Comics on Film: How Many Jokers Are Too Many?

Comics on Film: How Many Jokers Are Too Many?

Jun 08, 2018

With the solidly-outlined future of DC Comics-based films uncertain, outside of the either already completed or in-production films still coming down the pike, some pretty surprising news has cropped up this week that we simply can't ignore. We know that Warner Bros. is keen to feature Margot Robbie's Harley Quinn in another project soon, so much so that they decided to pull from the superhero team known as the Birds of Prey from the stable of DC Comics characters in order to give her some worthy foes.

We still don't know solidly what to expect regarding Matt Reeves' in-development Batman film, nothing has been announced concerning the future for Henry Cavill's Superman, and even Ezra Miller's the Flash — at once thought to be fast-tracked — is now mired in shadow once again. Still, it doesn't take a genius to recognize that Gotham City is still probably the most popular corner of the DC Comics Universe, so more movies in the realm of the Dark Knight's domain shouldn't be too much of a shocker.

Except for the fact, of course, that the Joker — the Clown Prince of Crime, and Batman's legendary arch nemesis — now seems to be the focus of multiple film projects, from multiple producers, in multiple "worlds," and possibly featuring multiple stars. Famously, the Joker was off movie screens for nearly 20 years before Heath Ledger blew everyone away with his Oscar-winning performance in Christopher Nolan's second Batman film, but now we face a prospect of multiple films with multiple Jokers in relatively quick succession?! What madness is this?


The Current Rumor: DCEU Joker in His Own Film

As reported here at, Variety says Warner Bros. is tapping Academy Award winner Jared Leto to produce a movie, while simultaneously reprising his role as Batman's nemesis that he first played in 2016's Suicide Squad.

At this point, that's pretty much all we think we know about the allegedly-developing project, and this is in addition to A) a Suicide Squad sequel, B) the Birds of Prey/Harley Quinn film, and C) a separately-developing Joker film supposedly set in the 80's, with Martin Scorsese attached as a producer and Joaquin Phoenix apparently circling to star as yet another version of DC's Harlequin of Hate.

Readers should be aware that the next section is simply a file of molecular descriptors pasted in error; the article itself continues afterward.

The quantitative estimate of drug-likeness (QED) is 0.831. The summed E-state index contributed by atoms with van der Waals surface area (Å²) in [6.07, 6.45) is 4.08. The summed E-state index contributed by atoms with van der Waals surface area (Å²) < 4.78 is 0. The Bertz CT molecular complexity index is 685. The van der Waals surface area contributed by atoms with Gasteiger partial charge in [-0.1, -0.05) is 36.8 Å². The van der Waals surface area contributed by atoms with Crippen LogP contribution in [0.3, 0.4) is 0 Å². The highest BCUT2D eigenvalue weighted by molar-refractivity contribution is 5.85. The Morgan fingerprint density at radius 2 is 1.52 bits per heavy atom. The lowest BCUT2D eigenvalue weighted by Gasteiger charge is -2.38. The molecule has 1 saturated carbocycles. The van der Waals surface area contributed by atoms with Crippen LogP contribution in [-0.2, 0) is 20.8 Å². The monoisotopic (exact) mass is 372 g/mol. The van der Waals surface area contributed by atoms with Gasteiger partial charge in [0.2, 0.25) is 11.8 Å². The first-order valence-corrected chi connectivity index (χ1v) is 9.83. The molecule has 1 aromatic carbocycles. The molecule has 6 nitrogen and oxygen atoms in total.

As we've detailed in this column before, the very nature of DC Comics' publication history has always allowed for multiple versions of the same character to exist all at once, more specifically in parallel worlds. Weirdly enough, though, in the comics right now there are apparently three separate Jokers all operating on one world, but that's a whole other can of worms.

It largely all depends on the love (is that the right word?) that audiences at-large have for the Joker himself. He has always been one of DC Comics' most fascinating characters, and although Leto was either the best or worst cinematic Joker, depending on the fan, there's likely little doubt that the amount of unexplored history we've yet to see established in the Gotham City of the DC Extended Universe means that there's plenty of room to tell a solo Joker story in the same world as Man of SteelJustice League, and Wonder Woman.


The Wild Card

The Dark Knight

The truly unpredictable part of this whole scenario has always been the Scorsese project. Regardless of the kind of half-measure nervousness we seem to be seeing from WB in relation to their DC Comics properties, there seems to still be a fair amount of enthusiasm on the studio's part in moving forward with more DC exploitations. The Scorsese-developed Joker film could likely benefit from taking a more "prestigious" approach by looking for inspiration from the likes of the Nolan films, or perhaps even the likes of 20th Century Fox's Logan, in order to make a different, separate Joker project truly stand apart from the concurrently-developing Leto project.

On the other hand, there is such a thing as over-exploitation. While right now it may seem unlikely, it may not be totally outside the realm of possibility for the Scorsese project and the Leto project to become one: after all, in an interview with Empire back in October of 2015 (via The Daily Dot), Leto let slip an interesting detail when he said, "I always get the sense that the Joker may be much older than people think."

Was that speculation on Leto's part, or could it possibly open up the path for Leto's Joker and the character from the Scorsese film, rumored to be an origin for the villain taking place in the 1980's, to and the same?

This is all, of course, speculation on our part. But, it's really intriguing to think about the possibilities, and whatever ends up happening, it should be encouraging that WB isn't yet giving up on DC, the Joker, or the larger world of Batman just yet, even after some recent critical stumbles. How things will shake out is anyone's guess, but if you know the Joker, you likely know at least one thing for certain:

He's really good at surprising people.

Chris Clow is a comics expert/former retailer, and pop culture critic/commentator. He hosts two podcasts: Discovery Debrief: A Star Trek Podcast and Comics on Consoles. Find his column "Comics on Film" weekly at, and follow along on Twitter @ChrisClow.

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